I went to the dentist recently with my daughter, and we parked in front of the house. I was on my way to the parking ticket machine when someone called me from behind. The driver of the car parked next to us before passed by at walking pace and handed me his day ticket through the open window. I thanked him for his kindness, and he drove on. Two days later my daughter was still stunned by the selfless act of the man who didn't even know us. It was a wonderful opportunity to be able to explain my mantra "Kindness is the most important thing" to her in such a direct way and to let her, as the recipient, feel firsthand how beautiful and nourishing embodied humanity is.
What does the world need most right now?
"What does the world need most right now?" was the question I saw in a Facebook post in early December. My answer is straightforward: humanity. To be allowed to be human, to allow oneself to be human, and simply to allow oneself to feel, think and act like a human being. Being human to each other is a quality that has been neglected in the past weeks and months. This may be a subjective feeling, supported by the fact that there have of course been fewer opportunities to see each other, to hug each other, and to share happiness. On the other hand, this is precisely why it is so important to connect to each other right now. Whether on a walk in nature or by video, whether by voice message or old-fashioned telephone call – connection always finds a way. I have found that the first lockdown was also a kind of measuring stick for whether a particular relationship would uphold or whether the contact was just a matter of habit. It reminded me of my many past moves from one country to the other, which repeatedly let the proverb "out of sight, out of mind" painfully reveal its true essence. But then, I have learned, that is how life is. Everything changes, and relationships change too. There was room for grief, for acceptance and for letting go.
The loss of a friend or acquaintance has nothing to do with humanity or the lack of it; it is a natural process in the course of relationships. There is also room for humanity in the breaking off of a relationship. Here, I am talking about moments of compassion for lonely people; of giving a helping hand to vulnerable individuals, as the scouts showed in spring time; of a simple but sadly unfulfilled "Hello, how are you?" by video from the class teacher; the willingness not to be numbed by the daily number of infections and deaths; the decision to step out of one's own comfort zone and call someone; the courage to meet your own shadows and not directly blame someone else for your difficulties; and the conviction that being a true leader does not simply mean that you delegate tasks, but that you really want to see and meet the team and each individual. From one human to another human being.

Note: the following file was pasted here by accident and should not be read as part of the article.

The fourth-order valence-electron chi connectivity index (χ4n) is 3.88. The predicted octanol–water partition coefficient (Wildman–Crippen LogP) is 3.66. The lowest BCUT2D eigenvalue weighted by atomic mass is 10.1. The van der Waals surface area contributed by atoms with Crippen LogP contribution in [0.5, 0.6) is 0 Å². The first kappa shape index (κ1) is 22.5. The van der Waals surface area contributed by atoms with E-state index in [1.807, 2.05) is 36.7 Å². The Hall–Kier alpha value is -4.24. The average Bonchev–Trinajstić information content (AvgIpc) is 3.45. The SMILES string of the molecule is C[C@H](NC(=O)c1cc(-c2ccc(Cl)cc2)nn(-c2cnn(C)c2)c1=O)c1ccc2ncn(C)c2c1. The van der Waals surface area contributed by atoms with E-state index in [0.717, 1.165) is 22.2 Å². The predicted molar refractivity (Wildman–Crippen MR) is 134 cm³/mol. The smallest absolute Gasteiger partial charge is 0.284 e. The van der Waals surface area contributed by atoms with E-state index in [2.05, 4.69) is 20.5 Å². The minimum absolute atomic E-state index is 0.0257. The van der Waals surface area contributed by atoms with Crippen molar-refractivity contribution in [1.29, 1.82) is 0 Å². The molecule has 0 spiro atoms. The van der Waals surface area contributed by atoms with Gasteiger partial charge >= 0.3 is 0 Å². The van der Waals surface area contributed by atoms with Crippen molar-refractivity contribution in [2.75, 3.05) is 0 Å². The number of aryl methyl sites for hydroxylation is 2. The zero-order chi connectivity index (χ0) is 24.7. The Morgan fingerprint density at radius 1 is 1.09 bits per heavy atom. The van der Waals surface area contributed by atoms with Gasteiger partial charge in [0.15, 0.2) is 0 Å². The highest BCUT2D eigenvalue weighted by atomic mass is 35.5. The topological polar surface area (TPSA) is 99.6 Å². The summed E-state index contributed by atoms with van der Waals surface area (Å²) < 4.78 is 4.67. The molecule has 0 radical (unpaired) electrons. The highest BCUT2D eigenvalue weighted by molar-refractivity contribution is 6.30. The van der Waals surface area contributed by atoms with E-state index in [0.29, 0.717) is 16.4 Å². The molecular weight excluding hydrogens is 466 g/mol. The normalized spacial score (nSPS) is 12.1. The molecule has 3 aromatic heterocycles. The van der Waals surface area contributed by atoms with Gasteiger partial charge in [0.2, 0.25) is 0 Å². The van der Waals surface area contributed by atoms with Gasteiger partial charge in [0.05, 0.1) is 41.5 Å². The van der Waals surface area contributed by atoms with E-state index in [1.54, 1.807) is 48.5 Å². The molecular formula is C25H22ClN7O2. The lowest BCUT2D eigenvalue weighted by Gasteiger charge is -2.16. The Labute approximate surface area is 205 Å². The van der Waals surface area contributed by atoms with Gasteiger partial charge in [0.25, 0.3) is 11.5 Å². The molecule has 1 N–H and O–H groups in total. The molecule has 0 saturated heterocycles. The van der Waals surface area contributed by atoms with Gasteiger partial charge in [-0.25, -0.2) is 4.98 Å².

People are tired
In spring and summer there was a lot of solidarity and help, and that is wonderful. But the events and upheavals of life take their toll; people are tired of it all. Insecurity, the perceived lack of clear information and agency or control over what is happening – these three factors are the main stressors in a person's life. And all three have been present again and again for months, on a small and on a large scale. That makes us tired, that makes us weary and that makes us close down. Even if some people don't want to admit it and still only want to get "back to normality", it is a fact that there will be no "back". And what does "normal" even mean? Life never passes you by without leaving a trace, and what has happened has and will continue to leave an echo. Many have been hit hard and will continue to be hit.
Connecting from one human heart to another
But the most important thing is to be human to each other. Meeting each other openly, speaking from heart to heart. We don't have to do this constantly – that is not necessary or possible. After all, it starts with meeting oneself with kindness and care. Looking at oneself with interest, wakefulness and friendliness. "How am I actually doing right now? What would do me good in this moment?" And then, again and again, very consciously and full of intention, really recognizing the other person. It does not cost anything, and it benefits both – the sender and the receiver – as numerous research studies have shown.
What could this look like? There are countless ways, but my favourite is still the attentive seeing of the other person. To see the other in his joy, in his situation, and yes, in his pain. Seeing, accepting and not turning away. This by itself creates friendliness and connectedness. The next time, I will also try to pass on my parking ticket. It's not about the 80 cents that someone else saves. It is about the priceless feeling of being seen. All I want for Christmas is a little bit more humanity, for myself and for everyone else.
"My religion is kindness." Dalai Lama